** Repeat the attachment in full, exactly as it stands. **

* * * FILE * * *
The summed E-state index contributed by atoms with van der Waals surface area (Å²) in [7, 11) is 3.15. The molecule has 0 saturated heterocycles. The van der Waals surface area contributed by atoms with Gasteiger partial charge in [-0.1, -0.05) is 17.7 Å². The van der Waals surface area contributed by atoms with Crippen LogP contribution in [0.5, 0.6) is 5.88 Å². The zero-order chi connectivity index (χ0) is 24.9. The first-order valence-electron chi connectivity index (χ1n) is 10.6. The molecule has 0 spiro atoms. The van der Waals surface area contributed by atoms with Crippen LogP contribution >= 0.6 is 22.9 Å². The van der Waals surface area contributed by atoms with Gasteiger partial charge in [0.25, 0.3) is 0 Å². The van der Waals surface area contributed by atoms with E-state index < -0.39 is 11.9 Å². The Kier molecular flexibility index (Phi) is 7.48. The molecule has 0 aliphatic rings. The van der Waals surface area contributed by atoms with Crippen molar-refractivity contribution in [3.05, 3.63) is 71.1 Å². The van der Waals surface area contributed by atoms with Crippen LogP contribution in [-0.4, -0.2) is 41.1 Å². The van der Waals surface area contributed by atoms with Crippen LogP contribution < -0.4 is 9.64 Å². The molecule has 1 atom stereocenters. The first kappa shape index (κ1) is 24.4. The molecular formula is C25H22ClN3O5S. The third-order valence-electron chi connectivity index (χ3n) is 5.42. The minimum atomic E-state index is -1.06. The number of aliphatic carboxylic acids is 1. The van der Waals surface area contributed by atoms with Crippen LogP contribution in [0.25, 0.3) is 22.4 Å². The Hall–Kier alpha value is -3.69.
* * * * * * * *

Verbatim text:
The summed E-state index contributed by atoms with van der Waals surface area (Å²) in [7, 11) is 3.15. The molecule has 0 saturated heterocycles. The van der Waals surface area contributed by atoms with Gasteiger partial charge in [-0.1, -0.05) is 17.7 Å². The van der Waals surface area contributed by atoms with Crippen LogP contribution in [0.5, 0.6) is 5.88 Å². The zero-order chi connectivity index (χ0) is 24.9. The first-order valence-electron chi connectivity index (χ1n) is 10.6. The molecule has 0 spiro atoms. The van der Waals surface area contributed by atoms with Crippen LogP contribution >= 0.6 is 22.9 Å². The van der Waals surface area contributed by atoms with Gasteiger partial charge in [0.25, 0.3) is 0 Å². The van der Waals surface area contributed by atoms with E-state index < -0.39 is 11.9 Å². The Kier molecular flexibility index (Phi) is 7.48. The molecule has 0 aliphatic rings. The van der Waals surface area contributed by atoms with Crippen molar-refractivity contribution in [3.05, 3.63) is 71.1 Å². The van der Waals surface area contributed by atoms with Crippen LogP contribution in [-0.4, -0.2) is 41.1 Å². The van der Waals surface area contributed by atoms with Crippen LogP contribution < -0.4 is 9.64 Å². The molecule has 1 atom stereocenters. The first kappa shape index (κ1) is 24.4. The molecular formula is C25H22ClN3O5S. The third-order valence-electron chi connectivity index (χ3n) is 5.42. The minimum atomic E-state index is -1.06. The number of aliphatic carboxylic acids is 1. The van der Waals surface area contributed by atoms with Crippen LogP contribution in [0.25, 0.3) is 22.4 Å². The Hall–Kier alpha value is -3.69.